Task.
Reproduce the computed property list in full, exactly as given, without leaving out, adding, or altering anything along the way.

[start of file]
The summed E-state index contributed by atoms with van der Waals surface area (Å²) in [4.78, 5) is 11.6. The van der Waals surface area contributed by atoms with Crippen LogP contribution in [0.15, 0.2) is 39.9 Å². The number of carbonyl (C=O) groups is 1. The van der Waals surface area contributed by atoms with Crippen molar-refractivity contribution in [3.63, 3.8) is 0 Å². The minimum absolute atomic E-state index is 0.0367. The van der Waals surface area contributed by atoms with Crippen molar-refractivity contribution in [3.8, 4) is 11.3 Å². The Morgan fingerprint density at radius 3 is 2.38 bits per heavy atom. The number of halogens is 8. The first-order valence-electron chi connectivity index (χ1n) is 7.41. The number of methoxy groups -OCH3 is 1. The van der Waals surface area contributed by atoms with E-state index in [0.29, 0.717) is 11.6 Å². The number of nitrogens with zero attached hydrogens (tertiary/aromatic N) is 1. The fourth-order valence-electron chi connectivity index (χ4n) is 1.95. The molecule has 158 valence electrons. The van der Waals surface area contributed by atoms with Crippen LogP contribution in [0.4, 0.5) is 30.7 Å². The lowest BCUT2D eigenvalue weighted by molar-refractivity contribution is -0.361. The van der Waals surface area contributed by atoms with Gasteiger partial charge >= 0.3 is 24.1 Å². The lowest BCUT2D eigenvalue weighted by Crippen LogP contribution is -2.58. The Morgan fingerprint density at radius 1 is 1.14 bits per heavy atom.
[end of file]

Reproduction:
The summed E-state index contributed by atoms with van der Waals surface area (Å²) in [4.78, 5) is 11.6. The van der Waals surface area contributed by atoms with Crippen LogP contribution in [0.15, 0.2) is 39.9 Å². The number of carbonyl (C=O) groups is 1. The van der Waals surface area contributed by atoms with Crippen molar-refractivity contribution in [3.63, 3.8) is 0 Å². The minimum absolute atomic E-state index is 0.0367. The van der Waals surface area contributed by atoms with Crippen molar-refractivity contribution in [3.8, 4) is 11.3 Å². The Morgan fingerprint density at radius 3 is 2.38 bits per heavy atom. The number of halogens is 8. The first-order valence-electron chi connectivity index (χ1n) is 7.41. The number of methoxy groups -OCH3 is 1. The van der Waals surface area contributed by atoms with E-state index in [0.29, 0.717) is 11.6 Å². The number of nitrogens with zero attached hydrogens (tertiary/aromatic N) is 1. The fourth-order valence-electron chi connectivity index (χ4n) is 1.95. The molecule has 158 valence electrons. The van der Waals surface area contributed by atoms with Crippen LogP contribution in [0.4, 0.5) is 30.7 Å². The lowest BCUT2D eigenvalue weighted by molar-refractivity contribution is -0.361. The van der Waals surface area contributed by atoms with Gasteiger partial charge >= 0.3 is 24.1 Å². The lowest BCUT2D eigenvalue weighted by Crippen LogP contribution is -2.58. The Morgan fingerprint density at radius 1 is 1.14 bits per heavy atom.